Nevro ($NVRO) is celebrating positive long-term data from a pivotal study of its spinal cord stimulation therapy for chronic pain. The news marks a bright point for the California med tech as it struggles with reimbursement for its device.
The two-year results, published in the journal Neurosurgery, show that Nevro’s Senza device and corresponding HF10 therapy was better at reducing chronic pain than traditional therapies. Senza met both its primary and secondary endpoints in the study, the Redwood City, CA-based company said in a statement.
More than three-fourths of subjects, or 76%, reported reduced back pain when treated with Senza, compared to 49.3% who had low-frequency spinal cord stimulation. About 73% of individuals treated with Senza reported reduced leg pain, compared to 49.3% who had the alternative therapy.
The results come at a pivotal moment: An estimated 100 million Americans are affected by chronic pain, the company said in a statement, and opioid therapies are fraught with controversy.
“As we read in the paper every day and hear mounting concern from regulatory agencies, treating chronic pain conditions with opioids is fraught with risks,” Leo Kapural, principal investigator of the study, said in a statement. “HF10 therapy is a non-opioid, reversible therapy that may represent a compelling option for many of these suffering patients."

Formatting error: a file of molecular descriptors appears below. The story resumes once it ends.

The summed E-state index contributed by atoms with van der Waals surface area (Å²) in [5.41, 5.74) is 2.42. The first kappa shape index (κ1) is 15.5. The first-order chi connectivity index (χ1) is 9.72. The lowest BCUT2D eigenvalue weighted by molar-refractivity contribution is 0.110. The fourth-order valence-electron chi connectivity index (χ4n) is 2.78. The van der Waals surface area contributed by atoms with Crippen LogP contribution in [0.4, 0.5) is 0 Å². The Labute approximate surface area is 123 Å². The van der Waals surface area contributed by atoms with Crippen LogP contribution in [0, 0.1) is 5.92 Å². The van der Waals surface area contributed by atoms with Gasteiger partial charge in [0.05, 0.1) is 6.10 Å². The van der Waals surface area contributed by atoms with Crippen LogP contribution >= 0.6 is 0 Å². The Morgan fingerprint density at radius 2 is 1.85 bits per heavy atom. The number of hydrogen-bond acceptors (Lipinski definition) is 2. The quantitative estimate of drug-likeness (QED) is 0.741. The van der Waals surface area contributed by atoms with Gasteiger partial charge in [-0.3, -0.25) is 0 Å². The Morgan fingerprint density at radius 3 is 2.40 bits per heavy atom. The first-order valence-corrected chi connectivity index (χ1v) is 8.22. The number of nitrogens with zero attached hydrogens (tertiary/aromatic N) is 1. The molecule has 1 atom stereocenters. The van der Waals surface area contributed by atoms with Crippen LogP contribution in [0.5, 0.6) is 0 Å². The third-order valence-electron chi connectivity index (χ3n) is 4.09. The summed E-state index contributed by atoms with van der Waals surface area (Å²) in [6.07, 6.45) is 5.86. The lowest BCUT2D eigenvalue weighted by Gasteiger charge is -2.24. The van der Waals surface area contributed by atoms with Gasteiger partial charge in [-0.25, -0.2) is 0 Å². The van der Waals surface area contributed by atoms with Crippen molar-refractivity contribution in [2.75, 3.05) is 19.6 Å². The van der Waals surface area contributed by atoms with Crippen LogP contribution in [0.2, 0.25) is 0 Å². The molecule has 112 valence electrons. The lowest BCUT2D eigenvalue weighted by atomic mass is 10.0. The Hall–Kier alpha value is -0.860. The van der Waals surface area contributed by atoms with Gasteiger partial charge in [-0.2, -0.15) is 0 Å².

The positive study results also come as music to Nevro’s ears as it deals with reimbursement hurdles for Senza. In June, a pair of regional insurers decided not to reimburse the device, deeming it too experimental. That news came after the CMS approved higher reimbursement for Senza.
Still, some analysts think that there’s light at the end of the tunnel for Nevro. There’s a “high likelihood” that payers that rejected Senza will reverse their decision after considering strong clinical data, Leerink analyst Danielle Antalffy said at the time in a note to clients.
Meanwhile, Nevro doesn’t show any signs of slowing down. Senza “is now backed by two comprehensive prospective studies, each with robust two-year outcomes, representing a meaningful advance in the field of neuromodulation,” Nevro CEO Rami Elghandour said in a statement. The latest data “supports long-term positive outcomes for SCS and is critical for driving clinical and economic decision making among physicians, payers, and patients,” Elghandour said.